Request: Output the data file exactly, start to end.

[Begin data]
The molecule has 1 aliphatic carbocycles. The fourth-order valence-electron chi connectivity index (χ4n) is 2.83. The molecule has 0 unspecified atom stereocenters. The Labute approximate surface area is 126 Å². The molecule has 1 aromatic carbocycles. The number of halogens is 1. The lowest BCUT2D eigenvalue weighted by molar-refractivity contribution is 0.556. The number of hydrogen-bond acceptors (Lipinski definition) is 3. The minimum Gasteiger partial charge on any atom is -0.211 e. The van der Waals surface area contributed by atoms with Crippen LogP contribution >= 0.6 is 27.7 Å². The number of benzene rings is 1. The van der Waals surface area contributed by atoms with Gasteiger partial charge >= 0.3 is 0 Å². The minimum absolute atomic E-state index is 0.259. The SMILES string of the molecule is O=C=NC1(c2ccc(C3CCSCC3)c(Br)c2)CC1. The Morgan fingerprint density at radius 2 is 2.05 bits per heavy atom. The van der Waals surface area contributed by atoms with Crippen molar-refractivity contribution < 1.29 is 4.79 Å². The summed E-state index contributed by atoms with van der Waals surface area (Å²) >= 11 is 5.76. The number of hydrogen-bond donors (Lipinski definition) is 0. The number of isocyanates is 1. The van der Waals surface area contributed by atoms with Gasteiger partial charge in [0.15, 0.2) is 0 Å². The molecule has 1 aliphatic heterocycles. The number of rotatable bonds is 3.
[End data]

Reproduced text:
The molecule has 1 aliphatic carbocycles. The fourth-order valence-electron chi connectivity index (χ4n) is 2.83. The molecule has 0 unspecified atom stereocenters. The Labute approximate surface area is 126 Å². The molecule has 1 aromatic carbocycles. The number of halogens is 1. The lowest BCUT2D eigenvalue weighted by molar-refractivity contribution is 0.556. The number of hydrogen-bond acceptors (Lipinski definition) is 3. The minimum Gasteiger partial charge on any atom is -0.211 e. The van der Waals surface area contributed by atoms with Crippen LogP contribution >= 0.6 is 27.7 Å². The number of benzene rings is 1. The van der Waals surface area contributed by atoms with Gasteiger partial charge >= 0.3 is 0 Å². The minimum absolute atomic E-state index is 0.259. The SMILES string of the molecule is O=C=NC1(c2ccc(C3CCSCC3)c(Br)c2)CC1. The Morgan fingerprint density at radius 2 is 2.05 bits per heavy atom. The van der Waals surface area contributed by atoms with Crippen molar-refractivity contribution < 1.29 is 4.79 Å². The summed E-state index contributed by atoms with van der Waals surface area (Å²) >= 11 is 5.76. The number of hydrogen-bond donors (Lipinski definition) is 0. The number of isocyanates is 1. The van der Waals surface area contributed by atoms with Gasteiger partial charge in [0.15, 0.2) is 0 Å². The molecule has 1 aliphatic heterocycles. The number of rotatable bonds is 3.